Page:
She was talking about the graffiti that city parks employee Gregory Gooch was trying to clean up on the walls in the new public restrooms and on the new picnic tables at Flournoy Park.
It did not take long for vandals to start ruining something new for the rest of the community. It apparently started only days after the park was opened to the public.
Gooch was scrubbing the worst table in the park when Ballí and Assistant Police Chief Kenneth Jefferson arrived to assess the damage.
Gooch, a retired Merchant Marine captain who went to work for the city’s parks department, said he had been trying a variety of methods to clean up the messes left by park users.
He and Jefferson were sure the damage was being done after dark, probably by someone using the new $200,000 skate park.
So far, the skating facility has not been vandalized. But city officials are not sure how long it will take to target that as well.
The vandals are using permanent markers to write obscenities and other slogans on the table tops and benches, Gooch said.
At first, Gooch was using a strong cleaner to try to get the graffiti off the picnic tables. But the chemical was damaging the coating applied to the concrete table tops.
“We’re having to go back to the 1950s method,” Gooch said. “Ajax and elbow grease. This does work. It just takes a long time.”
Gooch was wetting the table and bench tops, sprinkling on some cleaner and then scrubbing the marks with a stiff brush.
“This is the worst spot,” Gooch said as he scrubbed. “All the tables have some.”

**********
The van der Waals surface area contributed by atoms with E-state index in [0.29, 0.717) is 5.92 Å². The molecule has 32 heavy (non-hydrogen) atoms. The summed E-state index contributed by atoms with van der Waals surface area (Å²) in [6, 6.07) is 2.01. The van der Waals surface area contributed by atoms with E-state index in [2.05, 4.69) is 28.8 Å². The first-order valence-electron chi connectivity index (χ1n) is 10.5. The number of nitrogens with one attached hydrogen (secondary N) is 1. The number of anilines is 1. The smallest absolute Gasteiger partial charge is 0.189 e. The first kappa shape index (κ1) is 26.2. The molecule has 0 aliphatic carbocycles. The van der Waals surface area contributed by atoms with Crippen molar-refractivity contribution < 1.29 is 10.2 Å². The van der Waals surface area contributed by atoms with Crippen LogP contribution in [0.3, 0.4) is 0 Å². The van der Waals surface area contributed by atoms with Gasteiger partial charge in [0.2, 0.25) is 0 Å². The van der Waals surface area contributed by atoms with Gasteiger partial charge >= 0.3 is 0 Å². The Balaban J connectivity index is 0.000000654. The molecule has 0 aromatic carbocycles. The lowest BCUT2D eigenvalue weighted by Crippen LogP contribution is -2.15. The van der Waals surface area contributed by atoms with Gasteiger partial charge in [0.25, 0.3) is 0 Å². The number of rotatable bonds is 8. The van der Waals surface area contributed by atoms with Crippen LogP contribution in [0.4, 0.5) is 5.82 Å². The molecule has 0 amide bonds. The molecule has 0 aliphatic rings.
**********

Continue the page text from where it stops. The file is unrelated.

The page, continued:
The park employee also pointed to a spot where someone had used a heavy object to crack the coating on one table top and damage the concrete.
Gooch had already cleaned off some of the writing in the walls inside the men’s room of the spanking new public restrooms. Some of the writing was slightly visible. But Gooch said most of the writing was bleaching out of the paint.
“You can’t photograph some of it,” he said. The language would not be printable in a family newspaper.
Ballí and Jefferson discussed several methods the city may have to use to stop the vandalism on a park that opened to the public only days ago.
Jefferson said police will definitely have to patrol the park to make sure no one is using it after the 10 p.m. closing time.
Ballí said the park may need to be fenced. It would be impossible for the city to hire someone to sit in the park all day and night and monitor activity there.
Jefferson said officers will have to warn those who violate the 10 p.m. closing time and, if they repeat the violation, fine them in municipal court.
Ballí added that if the problem persists, the city may by forced to simply bulldoze the improvements and return Flournoy Park to its original condition. That would leave the property a flat patch of ground with no real amenities.
That is exactly what the city did about 30 years ago when vandals damaged public restrooms at Kohler Park so often that the cost of repairs made it impossible for the city to maintain the facilities.
The restroom building was demolished, and Kohler Park has not had public restrooms since.
The restooms at Flournoy Park have steel gates on them so they can be locked at night. But vandals can do their work at any time before the gates are locked.
Critics of the city’s improvements at parks across town had warned that vandals could end up ruining the improvements for everyone.
Jefferson spoke to some of the skaters at the park Friday morning and reminded them that it would be up to them and their fellow skaters to police the park. If they cannot stop the vandalism, they may lose the facilities they fought so hard to see built.
Gary Kent is a reporter at the Bee-Picayune and can be reached at 358-2550, ext. 120, or at reporter@mySouTex.com.